This is the Tenacious, under full sail. This photo was taken by our Boson’s mate, Max.
See more of his work at http://www.tallshipstock.com
Captain John Fisher is showing me how to use the sextant for navigation. Our skipper is very bright, patient, competent and an accomplished sailor. You should see him walk on top the yards.
This watery tart is Sue; Ship’s medical officer and “Jack of all trades.”
It seems we were always reefing the sails or bracing the yards. Here are a few pictures of us on the bowsprit, the most dangerous place to sit.
Here I am enjoying the weather.
Sometimes the weather was cold and windy. Here we are at the helm looking forward at the course sail. In high winds we only set a few of our 21 sails.
We were all assigned watch duty. Here I am on morning watch. Notice the safety strap I’m wearing. I’m also wearing a detachable hood that my mother got for me for skiing. Works great for sailing too. Thanks mom.
As you can see, by looking at the horizon, the ship is listing about 10 degrees to port. Imagine trying to roll a wheelchair on a ship’s deck when the ship is pitching, yawling, and rolling (moving in 3 dimensions) and moving forward while it is listing. Whoever thought that putting a wheelchair on a sailing vessel was a good idea, must have been crazy and I want to thank him for that.
The permanent and voyage crew of the Tenacious.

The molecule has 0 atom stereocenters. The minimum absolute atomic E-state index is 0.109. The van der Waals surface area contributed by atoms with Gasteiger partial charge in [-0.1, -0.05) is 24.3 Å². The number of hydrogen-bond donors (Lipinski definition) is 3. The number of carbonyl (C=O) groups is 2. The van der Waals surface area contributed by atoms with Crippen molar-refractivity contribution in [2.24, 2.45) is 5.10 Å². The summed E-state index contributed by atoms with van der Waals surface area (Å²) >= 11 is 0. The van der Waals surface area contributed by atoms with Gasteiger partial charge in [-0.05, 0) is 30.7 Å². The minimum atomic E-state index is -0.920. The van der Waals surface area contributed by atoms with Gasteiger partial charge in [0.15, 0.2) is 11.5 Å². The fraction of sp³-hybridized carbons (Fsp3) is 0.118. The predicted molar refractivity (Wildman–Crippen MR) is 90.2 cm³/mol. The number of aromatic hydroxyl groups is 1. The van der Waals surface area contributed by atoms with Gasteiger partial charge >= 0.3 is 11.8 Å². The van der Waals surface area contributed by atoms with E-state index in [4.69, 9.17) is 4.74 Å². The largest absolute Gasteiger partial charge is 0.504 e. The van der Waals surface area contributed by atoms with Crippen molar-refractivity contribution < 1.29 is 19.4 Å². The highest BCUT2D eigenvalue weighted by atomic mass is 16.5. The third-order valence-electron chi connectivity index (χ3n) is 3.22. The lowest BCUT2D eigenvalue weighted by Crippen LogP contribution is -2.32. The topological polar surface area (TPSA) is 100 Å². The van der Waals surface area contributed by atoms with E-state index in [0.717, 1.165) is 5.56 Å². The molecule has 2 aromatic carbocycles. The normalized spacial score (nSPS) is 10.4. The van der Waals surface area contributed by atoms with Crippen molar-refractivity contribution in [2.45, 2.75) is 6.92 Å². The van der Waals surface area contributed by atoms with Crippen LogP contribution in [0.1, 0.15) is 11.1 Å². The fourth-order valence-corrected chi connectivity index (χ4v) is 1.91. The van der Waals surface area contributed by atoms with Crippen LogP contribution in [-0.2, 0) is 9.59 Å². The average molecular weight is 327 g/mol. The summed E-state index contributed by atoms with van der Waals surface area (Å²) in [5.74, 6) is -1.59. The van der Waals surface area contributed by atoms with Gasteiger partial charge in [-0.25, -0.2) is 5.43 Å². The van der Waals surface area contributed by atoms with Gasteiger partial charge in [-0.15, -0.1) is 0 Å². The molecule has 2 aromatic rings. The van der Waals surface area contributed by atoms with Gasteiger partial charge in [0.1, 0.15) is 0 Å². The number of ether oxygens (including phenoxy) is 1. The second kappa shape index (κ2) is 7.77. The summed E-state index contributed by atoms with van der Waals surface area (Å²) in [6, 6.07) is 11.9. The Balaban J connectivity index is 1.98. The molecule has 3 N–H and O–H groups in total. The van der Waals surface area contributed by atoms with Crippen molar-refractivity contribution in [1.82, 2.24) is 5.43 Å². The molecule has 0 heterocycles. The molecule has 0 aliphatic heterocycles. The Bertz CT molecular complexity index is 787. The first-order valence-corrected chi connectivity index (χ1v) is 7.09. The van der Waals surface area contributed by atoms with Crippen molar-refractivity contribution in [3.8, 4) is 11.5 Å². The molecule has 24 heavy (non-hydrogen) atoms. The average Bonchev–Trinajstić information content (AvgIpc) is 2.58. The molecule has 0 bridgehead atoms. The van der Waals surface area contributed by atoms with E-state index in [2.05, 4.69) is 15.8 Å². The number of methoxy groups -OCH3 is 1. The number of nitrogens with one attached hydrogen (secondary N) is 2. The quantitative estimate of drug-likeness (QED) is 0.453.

The Aft Starboard watch crew, from left to right behind me, Tony, Jean, Colin, Clive and Laurence.
The Tenacious in Tenerife, Canary Islands. – Courtesy of Max
We went aloft in harbor, and at sea when the winds were calm. When we went to the beach for a picnic, we were lowered into the dingeys with a dedicated block and tackle system.
In Tenerife, they held a reception for us.
Ahhhh, a beer
Meet Fred, the ship’s cook, and his assistant, Ann. In addition to three meals a day, they made pastry snacks for us mid-morning and afternoon for ‘smoko’, the merchant marine version of coffee break. Ann helps with sails as well.
2 views of Laurence and Duncan working on a yard. In the age of sail there were no safety harnesses.
That’s Jean on a nude beach. That’s Julia on a nude beach.
In Spain, they used these moving ramps, at the airport, instead of escalators. That makes it easy for folks in wheelchairs as well as people who take their luggage for a walk.
A Wheelchair accessible Square-Rigger
This sink can be moved up or down and left or right, to accommodate a person in a wheelchair. This is one of the wheelchair accessible lifts. The helm has an adjustable chair that can be positioned out of the way when folks in wheelchairs take a turn at the helm.
I used this joystick to steer the ship. A few of the tables in the mess were height adjustable, to accommodate people in wheelchairs.
Canary Islands Lions Club
We couldn’t get a flight out when we wanted, so Helen, our travel agent, hooked us up with two of the Lions Clubs on the island. In the image above, we are in the lower mess of the Tenacious, planning our trip ashore. That’s Captain John Fisher next to me. They were great – they arranged transportation, took us to Loro Parque, took us to dinner, then for a tour of the casino district. They taught us about the local culture, foods, and, in general, were great people.
Robert drove us around in this comfortable little car. There was room for four in front.
Since I took only a few pictures, I borrowed these from the Loro Parque web site to give you an idea of what we saw.
On the front grounds of Loro Parque. Betty on the right, me, Laurence, and Betty’s friend also in the Lion’s Club.